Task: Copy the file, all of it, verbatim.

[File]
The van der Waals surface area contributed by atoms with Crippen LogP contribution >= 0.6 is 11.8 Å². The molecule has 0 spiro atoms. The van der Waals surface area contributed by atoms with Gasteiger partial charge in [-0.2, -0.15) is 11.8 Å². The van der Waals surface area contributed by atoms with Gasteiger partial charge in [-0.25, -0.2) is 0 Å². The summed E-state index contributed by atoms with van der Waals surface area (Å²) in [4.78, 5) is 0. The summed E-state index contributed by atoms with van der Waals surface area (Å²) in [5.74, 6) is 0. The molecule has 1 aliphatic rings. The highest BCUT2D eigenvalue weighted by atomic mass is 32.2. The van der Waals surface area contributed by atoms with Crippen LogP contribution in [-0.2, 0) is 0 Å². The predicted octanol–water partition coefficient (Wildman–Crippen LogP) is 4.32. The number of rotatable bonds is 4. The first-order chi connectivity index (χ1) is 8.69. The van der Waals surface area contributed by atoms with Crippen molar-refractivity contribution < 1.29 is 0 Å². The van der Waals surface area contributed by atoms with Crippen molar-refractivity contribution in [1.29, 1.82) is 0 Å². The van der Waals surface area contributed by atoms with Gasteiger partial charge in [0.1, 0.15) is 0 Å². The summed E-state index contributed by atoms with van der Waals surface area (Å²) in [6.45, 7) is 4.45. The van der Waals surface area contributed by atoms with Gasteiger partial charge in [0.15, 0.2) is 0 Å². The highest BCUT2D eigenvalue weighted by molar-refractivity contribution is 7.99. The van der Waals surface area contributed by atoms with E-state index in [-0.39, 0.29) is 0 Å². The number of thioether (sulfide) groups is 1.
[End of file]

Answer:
The van der Waals surface area contributed by atoms with Crippen LogP contribution >= 0.6 is 11.8 Å². The molecule has 0 spiro atoms. The van der Waals surface area contributed by atoms with Gasteiger partial charge in [-0.2, -0.15) is 11.8 Å². The van der Waals surface area contributed by atoms with Gasteiger partial charge in [-0.25, -0.2) is 0 Å². The summed E-state index contributed by atoms with van der Waals surface area (Å²) in [4.78, 5) is 0. The summed E-state index contributed by atoms with van der Waals surface area (Å²) in [5.74, 6) is 0. The molecule has 1 aliphatic rings. The highest BCUT2D eigenvalue weighted by atomic mass is 32.2. The van der Waals surface area contributed by atoms with Crippen LogP contribution in [-0.2, 0) is 0 Å². The predicted octanol–water partition coefficient (Wildman–Crippen LogP) is 4.32. The number of rotatable bonds is 4. The first-order chi connectivity index (χ1) is 8.69. The van der Waals surface area contributed by atoms with Crippen molar-refractivity contribution < 1.29 is 0 Å². The van der Waals surface area contributed by atoms with Crippen molar-refractivity contribution in [1.29, 1.82) is 0 Å². The van der Waals surface area contributed by atoms with Gasteiger partial charge in [0.1, 0.15) is 0 Å². The summed E-state index contributed by atoms with van der Waals surface area (Å²) in [6.45, 7) is 4.45. The van der Waals surface area contributed by atoms with Gasteiger partial charge in [0.15, 0.2) is 0 Å². The highest BCUT2D eigenvalue weighted by molar-refractivity contribution is 7.99. The van der Waals surface area contributed by atoms with E-state index in [-0.39, 0.29) is 0 Å². The number of thioether (sulfide) groups is 1.